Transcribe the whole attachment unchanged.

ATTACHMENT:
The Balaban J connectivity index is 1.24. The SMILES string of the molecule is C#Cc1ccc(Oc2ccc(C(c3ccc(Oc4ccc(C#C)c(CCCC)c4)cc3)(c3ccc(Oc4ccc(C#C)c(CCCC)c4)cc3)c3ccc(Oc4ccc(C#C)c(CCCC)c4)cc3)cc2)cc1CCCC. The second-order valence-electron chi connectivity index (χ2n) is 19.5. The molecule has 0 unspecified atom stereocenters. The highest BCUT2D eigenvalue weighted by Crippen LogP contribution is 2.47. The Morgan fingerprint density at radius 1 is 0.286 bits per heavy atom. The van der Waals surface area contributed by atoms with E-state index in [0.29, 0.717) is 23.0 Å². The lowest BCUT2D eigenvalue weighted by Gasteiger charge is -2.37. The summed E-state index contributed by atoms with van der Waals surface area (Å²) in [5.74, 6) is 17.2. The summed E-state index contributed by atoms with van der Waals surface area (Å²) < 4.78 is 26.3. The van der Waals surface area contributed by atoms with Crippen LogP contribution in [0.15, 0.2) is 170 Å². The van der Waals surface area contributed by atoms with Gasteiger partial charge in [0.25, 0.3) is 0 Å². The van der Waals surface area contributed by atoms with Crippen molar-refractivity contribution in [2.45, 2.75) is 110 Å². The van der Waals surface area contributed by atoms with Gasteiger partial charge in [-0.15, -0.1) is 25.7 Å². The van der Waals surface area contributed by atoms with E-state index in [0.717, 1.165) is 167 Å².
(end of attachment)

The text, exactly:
The Balaban J connectivity index is 1.24. The SMILES string of the molecule is C#Cc1ccc(Oc2ccc(C(c3ccc(Oc4ccc(C#C)c(CCCC)c4)cc3)(c3ccc(Oc4ccc(C#C)c(CCCC)c4)cc3)c3ccc(Oc4ccc(C#C)c(CCCC)c4)cc3)cc2)cc1CCCC. The second-order valence-electron chi connectivity index (χ2n) is 19.5. The molecule has 0 unspecified atom stereocenters. The highest BCUT2D eigenvalue weighted by Crippen LogP contribution is 2.47. The Morgan fingerprint density at radius 1 is 0.286 bits per heavy atom. The van der Waals surface area contributed by atoms with E-state index in [0.29, 0.717) is 23.0 Å². The lowest BCUT2D eigenvalue weighted by Gasteiger charge is -2.37. The summed E-state index contributed by atoms with van der Waals surface area (Å²) in [5.74, 6) is 17.2. The summed E-state index contributed by atoms with van der Waals surface area (Å²) < 4.78 is 26.3. The van der Waals surface area contributed by atoms with Crippen LogP contribution in [0.15, 0.2) is 170 Å². The van der Waals surface area contributed by atoms with Gasteiger partial charge in [0.25, 0.3) is 0 Å². The van der Waals surface area contributed by atoms with Crippen molar-refractivity contribution in [2.45, 2.75) is 110 Å². The van der Waals surface area contributed by atoms with Gasteiger partial charge in [-0.15, -0.1) is 25.7 Å². The van der Waals surface area contributed by atoms with E-state index in [0.717, 1.165) is 167 Å².